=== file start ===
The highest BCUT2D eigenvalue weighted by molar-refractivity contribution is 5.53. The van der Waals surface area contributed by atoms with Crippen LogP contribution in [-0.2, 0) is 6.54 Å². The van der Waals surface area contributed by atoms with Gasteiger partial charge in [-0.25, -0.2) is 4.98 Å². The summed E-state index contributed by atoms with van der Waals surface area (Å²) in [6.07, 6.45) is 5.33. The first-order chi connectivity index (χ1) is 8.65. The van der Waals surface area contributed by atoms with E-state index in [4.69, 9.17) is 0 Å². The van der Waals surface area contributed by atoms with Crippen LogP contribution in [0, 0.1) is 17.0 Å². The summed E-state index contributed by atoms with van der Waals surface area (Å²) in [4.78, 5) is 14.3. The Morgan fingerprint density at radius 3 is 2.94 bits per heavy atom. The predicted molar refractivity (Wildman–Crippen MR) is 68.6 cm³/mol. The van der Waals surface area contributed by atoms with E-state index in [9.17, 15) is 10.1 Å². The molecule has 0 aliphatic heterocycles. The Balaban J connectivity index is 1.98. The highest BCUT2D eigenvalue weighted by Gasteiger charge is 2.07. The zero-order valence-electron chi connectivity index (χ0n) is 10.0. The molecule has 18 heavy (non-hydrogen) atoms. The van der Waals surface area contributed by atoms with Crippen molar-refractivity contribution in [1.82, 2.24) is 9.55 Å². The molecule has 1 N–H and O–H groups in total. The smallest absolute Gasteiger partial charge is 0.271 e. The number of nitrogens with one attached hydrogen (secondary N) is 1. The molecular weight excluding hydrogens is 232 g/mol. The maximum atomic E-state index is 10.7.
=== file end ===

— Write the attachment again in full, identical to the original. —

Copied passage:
The highest BCUT2D eigenvalue weighted by molar-refractivity contribution is 5.53. The van der Waals surface area contributed by atoms with Crippen LogP contribution in [-0.2, 0) is 6.54 Å². The van der Waals surface area contributed by atoms with Gasteiger partial charge in [-0.25, -0.2) is 4.98 Å². The summed E-state index contributed by atoms with van der Waals surface area (Å²) in [6.07, 6.45) is 5.33. The first-order chi connectivity index (χ1) is 8.65. The van der Waals surface area contributed by atoms with E-state index in [4.69, 9.17) is 0 Å². The van der Waals surface area contributed by atoms with Crippen LogP contribution in [0, 0.1) is 17.0 Å². The summed E-state index contributed by atoms with van der Waals surface area (Å²) in [4.78, 5) is 14.3. The Morgan fingerprint density at radius 3 is 2.94 bits per heavy atom. The predicted molar refractivity (Wildman–Crippen MR) is 68.6 cm³/mol. The van der Waals surface area contributed by atoms with E-state index in [9.17, 15) is 10.1 Å². The molecule has 0 aliphatic heterocycles. The Balaban J connectivity index is 1.98. The highest BCUT2D eigenvalue weighted by Gasteiger charge is 2.07. The zero-order valence-electron chi connectivity index (χ0n) is 10.0. The molecule has 18 heavy (non-hydrogen) atoms. The van der Waals surface area contributed by atoms with Crippen molar-refractivity contribution in [1.82, 2.24) is 9.55 Å². The molecule has 1 N–H and O–H groups in total. The smallest absolute Gasteiger partial charge is 0.271 e. The number of nitrogens with one attached hydrogen (secondary N) is 1. The molecular weight excluding hydrogens is 232 g/mol. The maximum atomic E-state index is 10.7.